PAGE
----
January 7, 2021
The last 48 hours in the United States went from feeling like the endless scene from Groundhog Day with Democrats, once again, winning an election to a deadly scene from World War Z with Trump supporters scaling walls and raiding the US Capital building.
While we are still unpacking and understanding the full breadth and ramifications of what just took place, what is certain is that this will heavily impact the US’s state of democracy and sealing President Trump’s dangerous legacy. Leaders from around the world have spoken out to condemn the attack on US’s democracy and Trump’s handling of the situation. Republicans, who were once part of the Trump-camp, are beginning to abandon his side at a record pace. Republican leaders including Vice-President Pence and Senate Majority Leader Mitch McConnell are among the latest to voice their concern over Trump’s damaging rhetoric and actions.
Global leaders and not-so-recent supporters of Trump have followed democratic leaders in condemning the recent attack on democracy. Prime Minister Johnson called the scenes in DC “disgraceful” and stating that “the United States stands for democracy around the world and it is now vital that there should be a peaceful and orderly transfer of power.” Turkey, who is led by authoritarian strongman Erdoğan has even expressed concern “over the images of angry Trump supporters trying to thwart the certification of Biden as the new president.”
While the Trump’s support seems to be wanning, many of these leaders have been on the record either in support of Trump’s dangerous claims over the last years and will certainly not be forgotten overnight. The damage towards democracy has been done.
The question will be, how does the United States and those who support democracy move forward? Are we at the precipice for Republicans and populist parties finally taking responsibility for the right-wing ideology and emboldened extremism they have gleefully facilitated yet now try to distance themselves from?
The light at the end of the tunnel is that President-elect Biden and Vice-President elect Harris have secured majority in Senate with the recent wins by Raphael Warnock and Jon Ossoff in Georgia. On top of that, Congress has just moved to certify Biden’s victory and Trump has pledged an “orderly transition” of power. While this won’t solve the deep fractures occurring in the United State nor will a new administration repair the state of democracy, but it’s a start.
The conclusion of the Senate runoff election in battleground state Georgia, was a clutch moment for Democrats and the Biden administration. Leading up to the runoffs, Republicans had secured 50 Senate seats and Democrats have 48 from the US elections in November which would have led to a further divided Congress with deeper partisan lines in both the Senate and House of Representatives.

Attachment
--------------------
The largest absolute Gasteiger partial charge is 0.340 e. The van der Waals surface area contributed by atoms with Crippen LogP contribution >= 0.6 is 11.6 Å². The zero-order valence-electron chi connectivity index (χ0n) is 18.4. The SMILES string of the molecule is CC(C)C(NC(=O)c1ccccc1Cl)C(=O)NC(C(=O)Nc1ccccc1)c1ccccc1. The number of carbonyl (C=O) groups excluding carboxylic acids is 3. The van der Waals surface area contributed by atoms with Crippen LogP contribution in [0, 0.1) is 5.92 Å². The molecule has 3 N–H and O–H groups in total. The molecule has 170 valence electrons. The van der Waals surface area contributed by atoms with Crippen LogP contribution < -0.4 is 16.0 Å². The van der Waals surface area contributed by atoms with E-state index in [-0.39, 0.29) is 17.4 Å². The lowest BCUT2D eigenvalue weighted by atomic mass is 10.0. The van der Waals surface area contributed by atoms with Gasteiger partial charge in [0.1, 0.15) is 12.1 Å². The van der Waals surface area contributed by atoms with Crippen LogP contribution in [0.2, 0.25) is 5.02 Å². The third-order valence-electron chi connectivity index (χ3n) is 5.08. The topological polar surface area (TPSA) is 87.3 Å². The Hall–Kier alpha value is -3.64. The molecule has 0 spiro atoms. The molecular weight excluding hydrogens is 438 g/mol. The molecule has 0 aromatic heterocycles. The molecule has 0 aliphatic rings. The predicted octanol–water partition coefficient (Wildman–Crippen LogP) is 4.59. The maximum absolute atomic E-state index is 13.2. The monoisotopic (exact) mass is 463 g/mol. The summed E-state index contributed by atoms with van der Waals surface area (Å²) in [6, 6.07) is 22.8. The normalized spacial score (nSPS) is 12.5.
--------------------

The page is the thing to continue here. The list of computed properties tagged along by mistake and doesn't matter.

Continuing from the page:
The implications of this would have had profound effects on how the Biden administration engages on both domestic and various foreign policy issues including economic recovery, climate change and tackling the pandemic. A divided Congress could have led to a gridlock and potentially stall vital policies and legislation moving forward, including time-sensitive measures around COVID recovery, which have already proved to be a divisive issue. However, this win allows Democrats to garner a 50-50 split and take control of the US Senate where Vice-President elect Harris can break ties in the chamber once sworn in on January 20th.
Republicans need to take a stand
The Republican party, while having lost the US presidency and now the Senate majority, will find themselves at both a moment of reflection and reckoning. Do they continue to endorse a Trumpian party which have proved not only to be dangerous but sought to undermine US democracy and rule of law? Or do they take this time to redirect the Republican party back from the brink of the far-right and nationalistic fervor towards its traditional conservative ways?
The main challenges for both the Republican party and incoming Biden administration will be to counter the falsehoods propagated over the last 4 years on a range of issues including but not limited to immigration, climate, economy, health and foreign policy and to re-engage the 70 million voters that did side with the Republican party vs. purely Trump supporters.
Trump has created a following by sticking with policies targeting voters’ expectations – however dangerous and misguided that have been. The “supporters” who attacked the Capital represent the extreme conservatism that the Republican party will need to distance themselves from.
Biden outlined in his acceptance speech that he pledged to be “a president who seeks not to divide but unify” the nation. A divided, or marginal Congress would have been a physical barrier to many of the policy agenda items the Biden administration had set out to achieve. In the end, repairing and healing a divided America will remain top of their agenda and this will certainly have implications on how Biden will reach across party lines and leverage his position as a moderate to help achieve these.
His policies reflect the eagerness and urgent need to put the US back on track both domestically and internationally especially on global issues such as COVID, economy and climate. However, repairing an inherited crumbling democracy will naturally create challenges and delays to his progressive agenda but having concluded a long fight to both win the Presidential seat and now the Senate, the US will hopefully emerge from these dark times stronger and more resilient.
Danielle PiatkiewiczAuthor : EUROPEUM